Exercise do's and don'ts amid the COVID-19 pandemic

The sun is out and the fresh air is calling your name - and the names of hundreds of your closest neighbors. Suddenly, nearby trails and paths are packed. So are you at risk exercising outside amid the COVID-19 pandemic? What if someone coughs, or sneezes as you’re running by?

“We think it’s less likely because there’s going to be airflow and other things outside, but the virus particles can still stay suspended in the air for a certain period of time, so it depends on how close you are to that person - if you’re side-by-side or face-to-face,” said Dr. Maryam Mahmood, an infectious disease physician at Mayo Clinic.

That’s why experts recommend the six feet rule because that’s how far the droplets that spread the virus can travel. 

“Being aware of your surroundings, when people are coming close,” said Tom Schmidt of the University of Minnesota School of Medicine. “Making sure that you’re defensive in maintaining that distance as best as possible.”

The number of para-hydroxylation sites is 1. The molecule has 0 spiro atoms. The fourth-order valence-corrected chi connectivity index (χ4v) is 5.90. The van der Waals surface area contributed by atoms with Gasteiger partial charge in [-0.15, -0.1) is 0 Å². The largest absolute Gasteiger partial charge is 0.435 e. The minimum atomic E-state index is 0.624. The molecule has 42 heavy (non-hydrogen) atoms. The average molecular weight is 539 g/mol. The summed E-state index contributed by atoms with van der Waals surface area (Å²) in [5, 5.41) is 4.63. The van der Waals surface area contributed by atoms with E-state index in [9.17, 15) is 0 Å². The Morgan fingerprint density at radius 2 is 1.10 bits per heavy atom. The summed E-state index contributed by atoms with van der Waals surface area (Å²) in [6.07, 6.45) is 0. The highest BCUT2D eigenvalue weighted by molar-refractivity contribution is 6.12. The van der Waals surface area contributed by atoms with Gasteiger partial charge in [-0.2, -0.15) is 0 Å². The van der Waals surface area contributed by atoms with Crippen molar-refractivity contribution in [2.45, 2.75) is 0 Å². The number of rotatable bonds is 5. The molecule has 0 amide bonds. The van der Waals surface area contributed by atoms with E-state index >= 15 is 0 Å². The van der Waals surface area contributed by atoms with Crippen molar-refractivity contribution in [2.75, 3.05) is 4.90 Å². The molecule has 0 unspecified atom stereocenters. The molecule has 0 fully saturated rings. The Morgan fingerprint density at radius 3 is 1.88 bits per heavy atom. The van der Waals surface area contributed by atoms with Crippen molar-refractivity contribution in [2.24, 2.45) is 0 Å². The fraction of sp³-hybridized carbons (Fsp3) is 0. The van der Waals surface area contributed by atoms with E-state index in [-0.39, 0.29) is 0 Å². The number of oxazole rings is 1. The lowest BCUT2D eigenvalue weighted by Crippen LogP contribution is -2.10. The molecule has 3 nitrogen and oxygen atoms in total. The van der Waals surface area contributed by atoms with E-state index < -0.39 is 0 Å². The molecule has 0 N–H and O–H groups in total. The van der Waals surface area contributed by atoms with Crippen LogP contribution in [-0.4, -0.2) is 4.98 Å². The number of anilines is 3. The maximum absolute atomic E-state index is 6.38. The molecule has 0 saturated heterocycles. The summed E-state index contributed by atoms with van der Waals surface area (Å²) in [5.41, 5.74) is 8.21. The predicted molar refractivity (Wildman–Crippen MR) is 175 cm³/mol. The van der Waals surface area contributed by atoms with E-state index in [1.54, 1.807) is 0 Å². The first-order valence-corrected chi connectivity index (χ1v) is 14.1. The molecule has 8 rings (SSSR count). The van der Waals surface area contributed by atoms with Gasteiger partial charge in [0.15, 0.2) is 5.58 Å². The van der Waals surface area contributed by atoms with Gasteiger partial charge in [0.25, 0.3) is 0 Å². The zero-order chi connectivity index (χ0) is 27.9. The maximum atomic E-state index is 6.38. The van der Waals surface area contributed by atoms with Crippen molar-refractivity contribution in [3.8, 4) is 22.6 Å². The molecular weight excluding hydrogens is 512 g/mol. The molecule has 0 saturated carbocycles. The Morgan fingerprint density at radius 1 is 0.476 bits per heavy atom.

But what if you’re not much or a runner, or biker - maybe you’re looking to hit the tennis court? 

“People may not have a lot of symptoms or people may have minimal symptom,” said Dr. Mahmood. “People may be infectious before they develop symptoms, so if you’re meeting people from multiple different places, self-isolation doesn’t work because you could still transfer the virus amongst each other.”

Dr. Mahmood says if you’re playing with someone you’re self-isolating with, you should be okay. The other alternative: exercise from home. Experts in virtual training say it’s easy and effective. 

“While you’re brushing your teeth, try to do a couple of squats or get up and stretch in between meetings if you’re working from home,” said Jen Zygmund of Wellbeats, virtual fitness training. “There’s a lot of different ways we can incorporate activity into our day.”

So when the fresh air calls your name, get out, breath it in - just do so six feet away from everyone else.